BILLINGS — Billings’ homeless population is growing - almost exponentially, according to the Yellowstone County Continuum of Care.
From April to June 2022, the continuum classified 765 unique individuals as "literally homeless" - those who don’t know if they’ll have a habitable bed that night. It’s a crisis healthcare workers see every day.
"It becomes overwhelming when we inventory belongings and in the middle of winter, it’s a pair of sweats and a t-shirt," said Billings Clinic psychiatric care nurse Taylor Gayvert.
Three years ago, Gayvert and co-worker Shyla Schlueter watched another patient leave Billings Clinic, fully unprepared for what was beyond the doors.
"Just scrubs on, nothing else," Schlueter said.
The two decided then that they had to do something about it.
"When you look at homelessness, your mind automatically goes to providing a place, a home," Gayvert said. "But in order to get to that, we have to start at the bottom."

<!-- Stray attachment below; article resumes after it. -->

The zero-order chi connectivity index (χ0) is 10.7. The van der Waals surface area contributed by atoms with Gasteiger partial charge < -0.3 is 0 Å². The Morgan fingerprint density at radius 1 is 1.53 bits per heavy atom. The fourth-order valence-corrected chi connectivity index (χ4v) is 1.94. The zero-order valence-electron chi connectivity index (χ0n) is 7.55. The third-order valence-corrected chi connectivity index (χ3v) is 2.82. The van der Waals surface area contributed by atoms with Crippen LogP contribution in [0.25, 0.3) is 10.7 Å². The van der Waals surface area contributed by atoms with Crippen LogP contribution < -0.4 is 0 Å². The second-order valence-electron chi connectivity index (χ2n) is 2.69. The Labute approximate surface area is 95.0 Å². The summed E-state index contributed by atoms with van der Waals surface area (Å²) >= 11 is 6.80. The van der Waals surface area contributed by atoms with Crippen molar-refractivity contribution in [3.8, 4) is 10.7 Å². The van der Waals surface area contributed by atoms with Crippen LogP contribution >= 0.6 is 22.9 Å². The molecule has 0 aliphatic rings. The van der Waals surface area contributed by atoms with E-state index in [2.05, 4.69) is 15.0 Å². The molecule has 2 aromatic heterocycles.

Their solution? They’d put together backpacks of supplies, necessities like warm clothes, toiletries, even food. That all costs money.
"Our friends and family blew us out of the water," Gayvert said.
The group was able to give out 50 backpacks one day late in 2020 - a day they’ll never forget.
“We ended up seeing two kids outside of (Billings homeless shelter) Tumbleweed," Gayvert said of a specific memory. "We got them a coffee and a sleeping bag, and they both started crying, and it took 10 minutes out of our day."
"These are people who have nothing to give back," Schlueter said. "They say thank you, and to me and Taylor and the group, that means the world."
Now in their third year, the group is thinking bigger.
"Our friends and family can’t fund this for the rest of time," Gayvert laughed.
They’ve set up Amazon wish lists people can use that will ship directly to them. You can also send monetary donations to Gayvert's Venmo account: Taylor-Becker-12.
If you choose to help, know that Gayvert and Schlueter are the faces recipients will see.
"We could partner with other programs where they hand the backpacks out," Schlueter said, "but we like doing it ourselves because those are our people."
"I think there’s a lot of negativity surrounding those who are homeless and mentality ill," Gayvert added. "It’s near and dear to our hearts. Something as simple as a backpack filled with a couple things, it really meant a lot.”
If you start at the bottom, there’s nowhere to go but up.